Phoenix: “How do you quickly develop a brand for your practice?” asked Mark, who then made a wild connection. “Blue Moon and Corona beer quickly captured top-of-mind-awareness with non-beer drinkers by putting an orange or lime in their beer. How can I do this as an advisor?”
My joke about providing clients with a case of oranges for Halloween didn’t go over well, as Mark was dead serious. After taking a deep breath, I explained how reality is a bit different. In the world of professional services, where you are dealing with marketing, selling, and servicing intangible financial solutions, it isn’t all that helpful to think in terms of tangible products, be they luxury goods or basic consumer products. However, it is useful to think in terms of top-of-mind-awareness, or what is often referred to as TOMA.
I explained to Mark that he should direct his focus towards other professionals who are servicing their markets at elite levels. For instance, when thinking of a cardiologist in your area, who are the top three? How about the top three divorce attorneys? The top three financial practices? And so on.
Whenever I ask some version of the aforementioned questions, I’m usually confronted with a blank stare; Mark was no exception. Why? Because TOMA is difficult to quantify in the world of professional services. If you want to continue this exercise, I recommend that you engage everyone in your practice (junior advisor, support personnel, intern, etc.) in answering these questions independently.
After everyone has created a list of top professionals within the categories you selected, you will want to meet as a team to discuss the selections. Assign one person to write on a white board and then list all the reasons for each TOMA selection. Don't worry about assigning specific qualities to a particular name; simply state the individual and professional service ¬¬¬¬— Dr. Barry Schwartz, cardiologist —and start listing all the qualities and characteristics that propelled this professional to TOMA status.
To frame this exercise properly, you can think in terms of:
• Length of service as a professional in the community;
• Quality of professional services delivered;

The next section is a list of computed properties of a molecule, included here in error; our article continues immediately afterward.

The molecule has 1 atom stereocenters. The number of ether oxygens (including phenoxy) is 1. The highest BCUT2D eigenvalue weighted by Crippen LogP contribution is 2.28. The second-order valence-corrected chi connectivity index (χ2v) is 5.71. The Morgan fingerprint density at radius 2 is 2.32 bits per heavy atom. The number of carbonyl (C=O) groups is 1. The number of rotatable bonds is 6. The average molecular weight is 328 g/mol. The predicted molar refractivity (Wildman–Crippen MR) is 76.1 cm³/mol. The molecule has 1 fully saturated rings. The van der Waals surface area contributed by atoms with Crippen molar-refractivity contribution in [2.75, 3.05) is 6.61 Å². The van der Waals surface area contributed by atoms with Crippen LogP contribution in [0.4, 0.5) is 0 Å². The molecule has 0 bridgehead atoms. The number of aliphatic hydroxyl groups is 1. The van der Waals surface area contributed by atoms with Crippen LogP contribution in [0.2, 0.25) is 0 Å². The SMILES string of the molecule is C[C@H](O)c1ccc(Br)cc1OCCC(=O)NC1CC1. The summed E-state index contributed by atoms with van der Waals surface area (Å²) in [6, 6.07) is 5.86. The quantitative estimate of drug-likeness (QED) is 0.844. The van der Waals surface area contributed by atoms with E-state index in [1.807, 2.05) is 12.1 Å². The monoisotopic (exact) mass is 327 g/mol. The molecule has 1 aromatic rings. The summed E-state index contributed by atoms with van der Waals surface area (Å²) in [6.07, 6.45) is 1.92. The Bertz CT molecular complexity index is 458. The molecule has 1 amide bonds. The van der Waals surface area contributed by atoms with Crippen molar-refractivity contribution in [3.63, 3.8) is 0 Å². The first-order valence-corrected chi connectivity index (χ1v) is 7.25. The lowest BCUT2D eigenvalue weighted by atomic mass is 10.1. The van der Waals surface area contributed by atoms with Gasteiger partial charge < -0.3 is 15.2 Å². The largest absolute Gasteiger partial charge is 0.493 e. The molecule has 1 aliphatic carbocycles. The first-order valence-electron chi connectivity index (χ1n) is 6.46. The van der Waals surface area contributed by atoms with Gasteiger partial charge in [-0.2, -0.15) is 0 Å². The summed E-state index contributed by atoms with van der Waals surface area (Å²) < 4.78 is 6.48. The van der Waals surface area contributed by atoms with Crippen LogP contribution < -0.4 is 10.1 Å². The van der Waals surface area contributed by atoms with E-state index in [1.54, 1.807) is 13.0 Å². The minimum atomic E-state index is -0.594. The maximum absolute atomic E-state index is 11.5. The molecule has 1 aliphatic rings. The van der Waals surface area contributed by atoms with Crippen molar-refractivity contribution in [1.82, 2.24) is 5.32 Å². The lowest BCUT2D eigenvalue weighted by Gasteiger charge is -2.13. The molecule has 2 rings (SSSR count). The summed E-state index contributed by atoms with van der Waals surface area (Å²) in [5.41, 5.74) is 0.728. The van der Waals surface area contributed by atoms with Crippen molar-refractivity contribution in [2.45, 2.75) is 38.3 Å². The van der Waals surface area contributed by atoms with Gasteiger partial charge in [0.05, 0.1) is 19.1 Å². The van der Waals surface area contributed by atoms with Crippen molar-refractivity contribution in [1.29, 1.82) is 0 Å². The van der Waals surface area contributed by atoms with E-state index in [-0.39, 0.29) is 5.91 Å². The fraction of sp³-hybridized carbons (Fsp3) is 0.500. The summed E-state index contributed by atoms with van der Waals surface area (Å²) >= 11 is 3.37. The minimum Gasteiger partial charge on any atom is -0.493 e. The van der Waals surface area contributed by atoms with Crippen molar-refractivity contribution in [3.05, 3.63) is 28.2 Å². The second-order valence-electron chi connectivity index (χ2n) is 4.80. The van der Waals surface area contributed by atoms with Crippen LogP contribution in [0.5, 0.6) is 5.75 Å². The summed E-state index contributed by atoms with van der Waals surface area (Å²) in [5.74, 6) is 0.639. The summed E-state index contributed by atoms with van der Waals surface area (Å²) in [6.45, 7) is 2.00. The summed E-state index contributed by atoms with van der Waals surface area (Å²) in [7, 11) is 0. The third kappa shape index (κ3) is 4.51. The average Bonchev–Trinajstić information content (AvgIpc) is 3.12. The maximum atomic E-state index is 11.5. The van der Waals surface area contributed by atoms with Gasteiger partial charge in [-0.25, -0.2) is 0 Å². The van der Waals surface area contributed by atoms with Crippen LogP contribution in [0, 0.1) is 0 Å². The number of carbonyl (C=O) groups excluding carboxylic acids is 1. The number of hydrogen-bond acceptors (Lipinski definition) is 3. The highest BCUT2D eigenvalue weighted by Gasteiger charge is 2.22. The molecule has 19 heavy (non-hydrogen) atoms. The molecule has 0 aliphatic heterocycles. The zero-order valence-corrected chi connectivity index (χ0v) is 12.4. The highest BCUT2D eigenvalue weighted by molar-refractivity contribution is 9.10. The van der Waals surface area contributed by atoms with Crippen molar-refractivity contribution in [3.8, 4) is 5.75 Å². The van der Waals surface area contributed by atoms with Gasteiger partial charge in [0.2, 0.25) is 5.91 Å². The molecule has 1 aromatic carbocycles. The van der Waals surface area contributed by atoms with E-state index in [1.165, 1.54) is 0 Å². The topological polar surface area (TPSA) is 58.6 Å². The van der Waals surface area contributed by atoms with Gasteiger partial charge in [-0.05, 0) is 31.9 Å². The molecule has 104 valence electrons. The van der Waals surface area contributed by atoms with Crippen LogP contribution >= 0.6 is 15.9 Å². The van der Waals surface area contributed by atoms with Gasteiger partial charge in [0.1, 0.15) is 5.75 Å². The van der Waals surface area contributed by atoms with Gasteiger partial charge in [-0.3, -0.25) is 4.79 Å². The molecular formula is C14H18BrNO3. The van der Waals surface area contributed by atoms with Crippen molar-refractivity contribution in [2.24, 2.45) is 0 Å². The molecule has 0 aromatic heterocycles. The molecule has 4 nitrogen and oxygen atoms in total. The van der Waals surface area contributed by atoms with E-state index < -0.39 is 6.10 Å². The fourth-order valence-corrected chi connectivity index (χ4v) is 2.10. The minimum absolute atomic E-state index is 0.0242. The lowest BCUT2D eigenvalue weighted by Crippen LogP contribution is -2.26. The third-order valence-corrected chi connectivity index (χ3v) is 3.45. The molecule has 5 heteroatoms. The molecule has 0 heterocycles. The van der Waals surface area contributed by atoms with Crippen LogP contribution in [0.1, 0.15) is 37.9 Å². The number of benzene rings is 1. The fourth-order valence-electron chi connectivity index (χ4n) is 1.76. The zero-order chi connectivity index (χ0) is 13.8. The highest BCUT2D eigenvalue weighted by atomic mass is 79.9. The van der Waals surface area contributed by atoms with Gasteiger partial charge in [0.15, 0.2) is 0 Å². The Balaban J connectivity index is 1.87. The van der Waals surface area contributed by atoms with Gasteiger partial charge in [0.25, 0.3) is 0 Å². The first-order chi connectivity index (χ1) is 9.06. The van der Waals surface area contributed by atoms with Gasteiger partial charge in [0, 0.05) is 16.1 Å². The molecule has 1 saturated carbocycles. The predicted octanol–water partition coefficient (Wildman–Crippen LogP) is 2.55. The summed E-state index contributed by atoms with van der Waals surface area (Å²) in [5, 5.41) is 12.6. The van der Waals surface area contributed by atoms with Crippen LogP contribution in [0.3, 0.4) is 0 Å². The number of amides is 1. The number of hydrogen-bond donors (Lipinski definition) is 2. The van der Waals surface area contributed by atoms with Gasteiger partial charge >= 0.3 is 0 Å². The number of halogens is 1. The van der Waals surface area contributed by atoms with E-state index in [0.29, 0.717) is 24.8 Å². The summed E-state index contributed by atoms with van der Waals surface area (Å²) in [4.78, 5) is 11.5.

• Distinguishing characteristics or qualities of professional services;
• Distinguishing professional accomplishments;
• nvolvement in the community;
• Continuing professional development;
• Professional centers-of-influence;
• Personal centers-of-influence;
• Quality of client/patient friendly service;
• Level of community service;
• Degree of visibility in community;
• Level of respect amongst peers;
• Local marketing efforts (past and present).
Obviously, you will make your own list when you engage in this exercise. The idea is to fill the white board with these TOMA qualities and characteristics. Your next step is to have everyone participate in ranking your practice on a 1 to 5 scale with all the qualities and characteristics listed (1 - poor, 2 - needs improvement, 3 - average, 4 - good, 5 - excellent).
Next, select three areas that are completely within your control that you want to elevate to excellent status. Why only three? Because it’s a manageable number. Finally, create an action plan for each. Make certain everyone is on board, and create a process to inspect what you expect. Once these three areas achieve excellent status, you’re ready to tackle the next three.
None of this is rocket science, but top-of-mind awareness happens one client at a time, one COI at a time, one strategic referral alliance at a time, one community organization at a time ¬— over time. There are no shortcuts.
Our research says that there is tremendous opportunity for advisors to create TOMA simply because only a very small percentage are meeting the expectations of today’s affluent investor. So, roll up your sleeves and go for it!
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